A group of Central American women stand on the side of the road, holding babies.

The U.S. Government Only Believes Some Survivors

Last week Donald Trump expelled a rage-fueled series of tweets aimed at DACA, democrats, and the “caravan” of immigrants making their way to the southern U.S. border. Embedded in his temper tantrum were some grossly misinformed ideas about the criminality of the marchers and the nature of the DACA program. 

While no one is shocked at the blaring display of ignorance, this Trump-spun narrative is damaging to human rights movements everywhere. On behalf of the 400 women marching north, we have to straighten the story.

The “caravan” is a peaceful movement comprising roughly 1,000 Central American immigrants – mostly women and children – with hopes of openly applying for asylum in the U.S. The march was organized by an activist group called Pueblos Sin Fronteras. Zero evidence exists that Central American gangs and criminal groups are exploiting U.S. asylum procedures to their advantage.

A frequently dismissed player in the spike of asylum applications is the growing rate of gender-based domestic violence in Central America’s “northern triangle,” which includes El Salvador, Honduras, and Guatemala. In a UN report  done last year, Latin American was found to be the world’s most violent region for women, with officials in northern triangle countries equating femicide and assault rates to epidemics.  In an attempt to escape, women make incredibly risky journeys to the U.S.-Mexican border where they have to prove the credibility of their trauma in order to be granted asylum. From there, asylum-seekers are indefinitely held in detention centers while awaiting their verdict, forcibly suspended in a traumatic purgatory very often without their children.

Passing a “credible fear” interview is the most critical, and potentially most difficult step to being granted asylum. In these interviews the subject is first asked a series of general questions, which quickly segue into inquiries about the source of their fear. If the subject answers “no” to whether or not their prior circumstances involved persecution for religion, ethnicity, political identity or nationality, they are not likely to pass. In other words, if a woman’s trauma does not fit succinctly into said boxes then she is set up to fail.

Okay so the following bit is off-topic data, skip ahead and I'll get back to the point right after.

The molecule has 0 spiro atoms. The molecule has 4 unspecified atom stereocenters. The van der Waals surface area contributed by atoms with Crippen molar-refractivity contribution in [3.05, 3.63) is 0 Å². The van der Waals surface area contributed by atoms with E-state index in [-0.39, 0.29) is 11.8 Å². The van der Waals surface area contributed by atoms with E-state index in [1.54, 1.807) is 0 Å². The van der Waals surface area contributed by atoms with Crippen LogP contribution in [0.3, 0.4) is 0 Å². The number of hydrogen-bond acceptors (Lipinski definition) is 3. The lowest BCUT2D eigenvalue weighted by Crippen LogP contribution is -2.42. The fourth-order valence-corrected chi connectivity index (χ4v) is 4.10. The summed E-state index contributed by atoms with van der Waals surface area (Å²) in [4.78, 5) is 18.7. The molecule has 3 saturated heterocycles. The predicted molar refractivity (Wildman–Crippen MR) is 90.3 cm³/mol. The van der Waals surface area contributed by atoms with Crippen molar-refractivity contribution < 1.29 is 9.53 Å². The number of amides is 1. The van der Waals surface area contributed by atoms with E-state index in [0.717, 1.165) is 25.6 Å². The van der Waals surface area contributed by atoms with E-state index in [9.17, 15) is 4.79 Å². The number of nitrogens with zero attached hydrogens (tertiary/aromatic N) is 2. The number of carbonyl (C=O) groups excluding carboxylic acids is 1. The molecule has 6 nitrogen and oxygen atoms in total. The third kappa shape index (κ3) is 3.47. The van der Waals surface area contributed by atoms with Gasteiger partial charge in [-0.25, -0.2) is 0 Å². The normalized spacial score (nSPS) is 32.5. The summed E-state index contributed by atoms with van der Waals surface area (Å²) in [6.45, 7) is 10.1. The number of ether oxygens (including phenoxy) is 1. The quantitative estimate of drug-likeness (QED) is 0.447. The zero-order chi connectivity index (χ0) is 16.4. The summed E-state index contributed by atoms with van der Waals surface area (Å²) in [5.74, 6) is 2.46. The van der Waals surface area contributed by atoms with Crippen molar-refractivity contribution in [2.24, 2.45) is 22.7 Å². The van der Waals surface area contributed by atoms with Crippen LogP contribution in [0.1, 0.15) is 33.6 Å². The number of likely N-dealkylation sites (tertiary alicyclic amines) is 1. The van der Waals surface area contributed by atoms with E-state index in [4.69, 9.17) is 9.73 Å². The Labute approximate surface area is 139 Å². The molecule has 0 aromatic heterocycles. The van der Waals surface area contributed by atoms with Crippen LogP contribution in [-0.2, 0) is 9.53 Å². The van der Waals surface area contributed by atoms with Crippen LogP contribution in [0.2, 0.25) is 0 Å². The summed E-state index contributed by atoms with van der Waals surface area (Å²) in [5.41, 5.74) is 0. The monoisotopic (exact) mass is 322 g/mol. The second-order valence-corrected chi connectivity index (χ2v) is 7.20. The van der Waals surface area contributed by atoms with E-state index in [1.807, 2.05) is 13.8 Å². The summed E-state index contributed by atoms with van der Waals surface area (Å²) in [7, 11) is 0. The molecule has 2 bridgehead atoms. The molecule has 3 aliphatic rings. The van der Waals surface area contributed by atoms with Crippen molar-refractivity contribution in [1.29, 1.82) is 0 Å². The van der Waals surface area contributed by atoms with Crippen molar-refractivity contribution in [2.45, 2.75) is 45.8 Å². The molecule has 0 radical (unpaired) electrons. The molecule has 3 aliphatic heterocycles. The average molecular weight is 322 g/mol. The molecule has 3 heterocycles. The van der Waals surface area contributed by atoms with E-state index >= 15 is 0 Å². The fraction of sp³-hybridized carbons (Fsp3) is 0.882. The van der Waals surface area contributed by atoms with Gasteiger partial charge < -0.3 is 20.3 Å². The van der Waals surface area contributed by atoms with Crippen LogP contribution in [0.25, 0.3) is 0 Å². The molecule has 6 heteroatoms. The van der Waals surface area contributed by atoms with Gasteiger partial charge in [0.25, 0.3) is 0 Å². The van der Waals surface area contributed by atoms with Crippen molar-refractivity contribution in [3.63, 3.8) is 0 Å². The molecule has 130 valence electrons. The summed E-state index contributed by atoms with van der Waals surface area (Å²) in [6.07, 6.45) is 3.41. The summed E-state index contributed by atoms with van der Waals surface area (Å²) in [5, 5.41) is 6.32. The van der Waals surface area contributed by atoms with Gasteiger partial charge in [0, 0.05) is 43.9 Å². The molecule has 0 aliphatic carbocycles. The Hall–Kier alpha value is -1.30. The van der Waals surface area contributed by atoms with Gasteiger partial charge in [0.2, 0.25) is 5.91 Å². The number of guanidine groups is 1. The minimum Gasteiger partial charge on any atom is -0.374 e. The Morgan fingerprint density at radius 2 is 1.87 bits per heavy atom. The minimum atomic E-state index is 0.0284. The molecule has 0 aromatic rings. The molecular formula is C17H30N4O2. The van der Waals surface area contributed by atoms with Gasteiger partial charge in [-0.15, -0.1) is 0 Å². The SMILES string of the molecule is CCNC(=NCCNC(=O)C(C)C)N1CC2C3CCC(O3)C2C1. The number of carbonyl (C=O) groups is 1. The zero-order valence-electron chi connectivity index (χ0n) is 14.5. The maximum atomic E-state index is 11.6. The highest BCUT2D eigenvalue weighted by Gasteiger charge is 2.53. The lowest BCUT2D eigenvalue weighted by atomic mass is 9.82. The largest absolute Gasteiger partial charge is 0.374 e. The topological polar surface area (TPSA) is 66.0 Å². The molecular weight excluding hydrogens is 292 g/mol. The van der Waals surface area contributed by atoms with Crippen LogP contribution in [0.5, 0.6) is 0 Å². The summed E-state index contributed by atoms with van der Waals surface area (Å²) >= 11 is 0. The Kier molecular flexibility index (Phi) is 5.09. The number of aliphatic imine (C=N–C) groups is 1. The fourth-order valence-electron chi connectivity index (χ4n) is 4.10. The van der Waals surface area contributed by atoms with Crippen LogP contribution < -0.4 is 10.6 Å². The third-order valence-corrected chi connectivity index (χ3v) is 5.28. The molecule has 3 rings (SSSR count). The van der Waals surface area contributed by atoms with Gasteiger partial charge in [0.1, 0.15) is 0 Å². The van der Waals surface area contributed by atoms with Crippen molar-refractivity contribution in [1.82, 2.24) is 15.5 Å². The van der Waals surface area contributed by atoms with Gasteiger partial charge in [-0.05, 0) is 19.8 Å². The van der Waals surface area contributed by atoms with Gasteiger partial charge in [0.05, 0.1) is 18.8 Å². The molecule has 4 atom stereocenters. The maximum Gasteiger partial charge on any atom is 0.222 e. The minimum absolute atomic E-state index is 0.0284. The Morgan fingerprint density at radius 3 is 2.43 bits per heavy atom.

The Department of Homeland Security does not treat these women like holistic human beings with intersectional experiences. In many cases women are fleeing an amalgam of the listed options, or something excluded from the questionnaire (like sexual or domestic violence). In other cases women worry that fully disclosing their experiences will further harm them due to the volume of death threats they’ve received in their lives. The binary nature of credible fear tests poses an immense challenge to those whose persecution exists in a grey area.

Being denied entry into the U.S. can be a death sentence for many asylum-seeking women. They often feel forced to take enormous risks to get into the U.S. through other means. Several women have reported being sexually propositioned by U.S. border agents they encounter while crossing, or kidnapped by coyotes looking to take advantage of vulnerable migrants. Others return home to the violence they were trying to escape.

For border patrol agents, it all boils down to deeming one woman’s suffering believable and another one’s false. Contrary to Trump’s ideas, most people don’t actually want to leave their home.

While much of the country is caught up in the momentum of the #MeToo movement, survivors who break their silence are praised and honored. And while we must recognize survivors who share their story, we must also honor those kept silent by enormous force – the President, immigration officials, and the American judicial system.  At the root of #MeToo is the importance of believing a woman’s truth even amidst massive cultural skepticism. In the case of thousands of women attempting to find safety in America, their truths are ignored by our government institutions.. Our values are moot if not applied to all women.

Image credit: John Moore/Getty Images

Marialexa is a radio producer and writer on women's representation issues. She is based in Los Angeles, CA.

Marialexa is a radio producer and writer based in Los Angeles, CA.

Read more about Marialexa

Join the Conversation